"However the Bill proposes that the threshold for determining whether a contribution is payable should be £68 disposable income a week. We do not believe that is a realistic amount from which to expect anybody to pay towards their legal costs.”
Overall crime measured by the 2011/12 Crime Survey for England and Wales (CSEW, formerly the British Crime Survey) was unchanged from the previous year, according to the latest figures published by the Office for National Statistics (ONS).
However, the provisional number of homicides (550) recorded by the police in 2011/12 dropped by 14% to the lowest level since 1983 (also 550).
Crimes recorded by the police fell by 4% in 2011/12, continuing the downward trend seen in recent years. Just under four million offences were recorded by the police, the lowest since 2002/03. Overall police recorded violent crime in England and Wales dropped by 7% (from 822,000 offences in 2010/11 to 763,000 offences in 2011/12) and robberies by 2%.
While burglary and vehicle theft recorded by the police also fell, other theft offences have risen by 2%, following a 4% rise the previous year. This was driven by increases in theft of unattended property (including personal property and commercial property such as metal), thefts from the person (such as pickpocketing), bicycle theft and shoplifting.
While the latest figures from the CSEW show no change in overall levels of acquisitive crime, this should be viewed in the context of large reductions since the mid 1990s. The latest estimates indicate that five in every 100 vehicle-owning households were victims of vehicle-related theft compared with 20 in 100 in 1995.
The Lord Advocate Frank Mulholland QC has welcomed the drop in crimes of handling an offensive weapon reported in the statistical bulletin published by Scotland’s Chief Statistician. The publication presents statistics on crimes and offences recorded and cleared up by the eight Scottish police forces in 2011-12.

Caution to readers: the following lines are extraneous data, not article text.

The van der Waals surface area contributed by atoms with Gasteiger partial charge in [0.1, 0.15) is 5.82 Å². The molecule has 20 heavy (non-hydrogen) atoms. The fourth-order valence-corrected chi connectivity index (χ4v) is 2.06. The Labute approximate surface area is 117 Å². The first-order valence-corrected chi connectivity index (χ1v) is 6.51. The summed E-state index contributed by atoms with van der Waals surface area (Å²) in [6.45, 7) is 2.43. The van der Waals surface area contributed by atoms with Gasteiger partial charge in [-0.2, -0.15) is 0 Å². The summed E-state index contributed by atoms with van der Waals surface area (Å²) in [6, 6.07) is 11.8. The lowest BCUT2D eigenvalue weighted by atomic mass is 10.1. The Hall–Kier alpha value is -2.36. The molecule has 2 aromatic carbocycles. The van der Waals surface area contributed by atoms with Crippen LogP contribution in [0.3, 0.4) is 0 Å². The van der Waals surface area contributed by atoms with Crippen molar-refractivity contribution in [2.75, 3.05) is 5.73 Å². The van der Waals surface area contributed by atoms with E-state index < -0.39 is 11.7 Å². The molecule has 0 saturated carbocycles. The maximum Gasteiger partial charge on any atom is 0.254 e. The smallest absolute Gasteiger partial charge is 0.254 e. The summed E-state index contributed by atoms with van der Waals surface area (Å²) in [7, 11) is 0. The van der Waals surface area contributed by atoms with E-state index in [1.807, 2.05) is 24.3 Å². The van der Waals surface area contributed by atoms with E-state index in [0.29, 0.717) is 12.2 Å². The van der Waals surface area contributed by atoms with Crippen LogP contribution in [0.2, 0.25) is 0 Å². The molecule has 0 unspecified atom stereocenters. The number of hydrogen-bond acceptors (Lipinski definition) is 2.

The figures show that crimes of handling an offensive weapon (which includes possession of an offensive weapon, restriction of offensive weapon and having in a public place an article with a blade or point) have decreased by 10% since 2010-11. This is a 44% decrease since 2006-07.
The Crown Office and Procurator Fiscal service implemented a strengthened knife crime policy on 22nd July 2011. The overall aim of the policy is to reduce offending and re-offending and to provide an effective deterrent.
The knife crime policy states: Anyone found in possession of a knife: on licensed premises; when local gang involvement is probable; at a ‘hot spot’ for violence; and on public transport or at a bus or train station, are now prosecuted on petition and their guilt decided by a Sheriff and jury rather than by summary complaint.
This allows a greater sentencing power for the Sheriff and increases the maximum prison term from one to four years. There is a presumption in favour of prosecution on indictment where the accused has previously been convicted of a relevant offence or has a previous conviction for a violent offence involving the use of a knife. And there is also a presumption in favour of opposing bail when the knife is presented or brandished if the case falls into any of these categories.